IX[9arg] What the method and what the order of the Pythagorean training was, and the amount of time which was prescribed and accepted as the period for learning and at the same time keeping silence.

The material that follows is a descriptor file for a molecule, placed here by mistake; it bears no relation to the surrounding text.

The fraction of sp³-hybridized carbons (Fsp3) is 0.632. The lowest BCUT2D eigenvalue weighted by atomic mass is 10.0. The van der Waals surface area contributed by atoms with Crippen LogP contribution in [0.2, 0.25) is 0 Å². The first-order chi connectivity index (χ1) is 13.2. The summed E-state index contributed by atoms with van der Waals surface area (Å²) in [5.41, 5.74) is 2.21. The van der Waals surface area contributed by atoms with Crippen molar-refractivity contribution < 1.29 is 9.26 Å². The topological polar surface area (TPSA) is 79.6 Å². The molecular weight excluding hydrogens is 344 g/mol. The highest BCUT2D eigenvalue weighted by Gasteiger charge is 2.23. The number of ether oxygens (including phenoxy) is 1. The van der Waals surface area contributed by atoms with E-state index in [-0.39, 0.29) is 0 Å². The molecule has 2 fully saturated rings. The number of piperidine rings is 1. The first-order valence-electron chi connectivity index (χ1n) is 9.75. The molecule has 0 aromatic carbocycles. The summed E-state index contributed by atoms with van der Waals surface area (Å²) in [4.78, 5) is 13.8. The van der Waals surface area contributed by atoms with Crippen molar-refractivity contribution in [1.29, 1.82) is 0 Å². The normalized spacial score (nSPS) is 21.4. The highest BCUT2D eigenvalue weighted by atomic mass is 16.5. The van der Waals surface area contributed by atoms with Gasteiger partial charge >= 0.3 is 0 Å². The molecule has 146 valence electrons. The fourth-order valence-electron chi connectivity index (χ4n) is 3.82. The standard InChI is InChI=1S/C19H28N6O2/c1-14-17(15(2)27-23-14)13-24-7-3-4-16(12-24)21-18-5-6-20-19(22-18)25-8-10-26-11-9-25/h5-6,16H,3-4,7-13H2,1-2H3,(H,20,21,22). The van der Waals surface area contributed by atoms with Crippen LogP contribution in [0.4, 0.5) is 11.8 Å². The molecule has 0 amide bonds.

IT is said that the order and method followed by Pythagoras, and afterwards by his school and his successors, in admitting and training their pupils were as follows: At the very outset he “physiognomized” the young men who presented themselves for instruction. That word means to inquire into the character and dispositions of men by an inference drawn from their facial appearance and [p. 47] expression, and from the form and bearing of their whole body. Then, when he had thus examined a man and found him suitable, he at once gave orders that he should be admitted to the school and should keep silence for a fixed period of time; this was not the same for all, but differed according to his estimate of the man's capacity for learning quickly. But the one who kept silent listened to what was said by others; he was, however, religiously forbidden to ask questions, if he had not fully understood, or to remark upon what he had heard. Now, no one kept silence for less than two years, and during the entire period of silent listening they were called ἀκουστικοί or “auditors.” But when they had learned what is of all things the most difficult, to keep quiet and listen, and had finally begun to be adepts in that silence which is called ἐχεμυθία or “continence in words,” they were then allowed to speak, to ask questions, and to write down what they had heard, and to express their own opinions. During this stage they were called μαθηματικοί or “students of science,” evidently from those branches of knowledge which they had now begun to learn and practise; for the ancient Greeks called geometry, gnomonics, 1 music and other higher studies μαθήματα or “sciences” ; but the common people apply the term mathematici to those who ought to be called by their ethnic name, Chaldaeans. 2 Finally, equipped with this scientific training, they advanced to the investigation of the phenomena of the universe and the laws of nature, [p. 49] and then, and not till then, they were called φυσικοί or “natural philosophers.” Having thus expressed himself about Pythagoras, my friend Taurus continued: "But nowadays these fellows who turn to philosophy on a sudden with unwashed feet, 3 not content with being wholly 'without purpose, without learning, and without scientific training,' even lay down the law as to how they are to be taught philosophy. One says, 'first teach me this,' another chimes in,' I want to learn this, I don't want to learn that'; one is eager to begin with the Symposiumn of Plato because of the revel of Alcibiades, 4 another with the Phaedrus on account of the speech of Lysias. 5 By Jupiter!" said he, “one man actually asks to read Plato, not in order to better his life, but to deck out his diction and style, not to gain in discretion, but in prettiness.” That is what Taurus used to say, in comparing the modern students of philosophy with the Pythagoreans of old. But I must not omit this fact either—that all of them, as soon as they had been admitted by Pythagoras into that band of disciples, at once devoted to the common use whatever estate and property they had, and an inseparable fellowship was formed, like the old-time association which in Roman legal parlance was termed an “undivided inheritance.” 6